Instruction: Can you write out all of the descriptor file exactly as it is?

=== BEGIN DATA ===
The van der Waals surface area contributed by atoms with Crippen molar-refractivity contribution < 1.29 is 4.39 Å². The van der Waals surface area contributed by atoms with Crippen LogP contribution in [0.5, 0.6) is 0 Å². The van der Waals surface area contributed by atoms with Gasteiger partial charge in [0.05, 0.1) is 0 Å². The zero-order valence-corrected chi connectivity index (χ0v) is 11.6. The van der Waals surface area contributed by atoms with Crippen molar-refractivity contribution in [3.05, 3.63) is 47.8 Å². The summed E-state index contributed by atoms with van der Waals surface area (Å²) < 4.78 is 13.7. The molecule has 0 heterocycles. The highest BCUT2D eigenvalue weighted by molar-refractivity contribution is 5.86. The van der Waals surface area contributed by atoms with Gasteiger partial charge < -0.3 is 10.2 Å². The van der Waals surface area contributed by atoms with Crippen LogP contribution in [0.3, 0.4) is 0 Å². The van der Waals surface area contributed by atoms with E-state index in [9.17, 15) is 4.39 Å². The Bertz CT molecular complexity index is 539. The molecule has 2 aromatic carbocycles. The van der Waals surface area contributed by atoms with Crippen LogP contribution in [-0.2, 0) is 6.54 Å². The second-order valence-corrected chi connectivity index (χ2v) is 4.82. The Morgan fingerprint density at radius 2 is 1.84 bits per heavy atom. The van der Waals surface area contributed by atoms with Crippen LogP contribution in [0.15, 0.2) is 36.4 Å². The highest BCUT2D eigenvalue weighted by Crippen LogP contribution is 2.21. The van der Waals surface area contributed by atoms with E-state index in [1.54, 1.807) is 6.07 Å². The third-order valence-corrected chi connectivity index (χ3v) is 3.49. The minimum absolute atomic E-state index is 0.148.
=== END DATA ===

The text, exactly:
The van der Waals surface area contributed by atoms with Crippen molar-refractivity contribution < 1.29 is 4.39 Å². The van der Waals surface area contributed by atoms with Crippen LogP contribution in [0.5, 0.6) is 0 Å². The van der Waals surface area contributed by atoms with Gasteiger partial charge in [0.05, 0.1) is 0 Å². The zero-order valence-corrected chi connectivity index (χ0v) is 11.6. The van der Waals surface area contributed by atoms with Crippen molar-refractivity contribution in [3.05, 3.63) is 47.8 Å². The summed E-state index contributed by atoms with van der Waals surface area (Å²) < 4.78 is 13.7. The molecule has 0 heterocycles. The highest BCUT2D eigenvalue weighted by molar-refractivity contribution is 5.86. The van der Waals surface area contributed by atoms with Gasteiger partial charge < -0.3 is 10.2 Å². The van der Waals surface area contributed by atoms with Crippen LogP contribution in [0.3, 0.4) is 0 Å². The van der Waals surface area contributed by atoms with E-state index in [9.17, 15) is 4.39 Å². The Bertz CT molecular complexity index is 539. The molecule has 2 aromatic carbocycles. The van der Waals surface area contributed by atoms with Crippen LogP contribution in [-0.2, 0) is 6.54 Å². The second-order valence-corrected chi connectivity index (χ2v) is 4.82. The Morgan fingerprint density at radius 2 is 1.84 bits per heavy atom. The van der Waals surface area contributed by atoms with Crippen LogP contribution in [0.15, 0.2) is 36.4 Å². The highest BCUT2D eigenvalue weighted by Crippen LogP contribution is 2.21. The van der Waals surface area contributed by atoms with E-state index in [1.54, 1.807) is 6.07 Å². The third-order valence-corrected chi connectivity index (χ3v) is 3.49. The minimum absolute atomic E-state index is 0.148.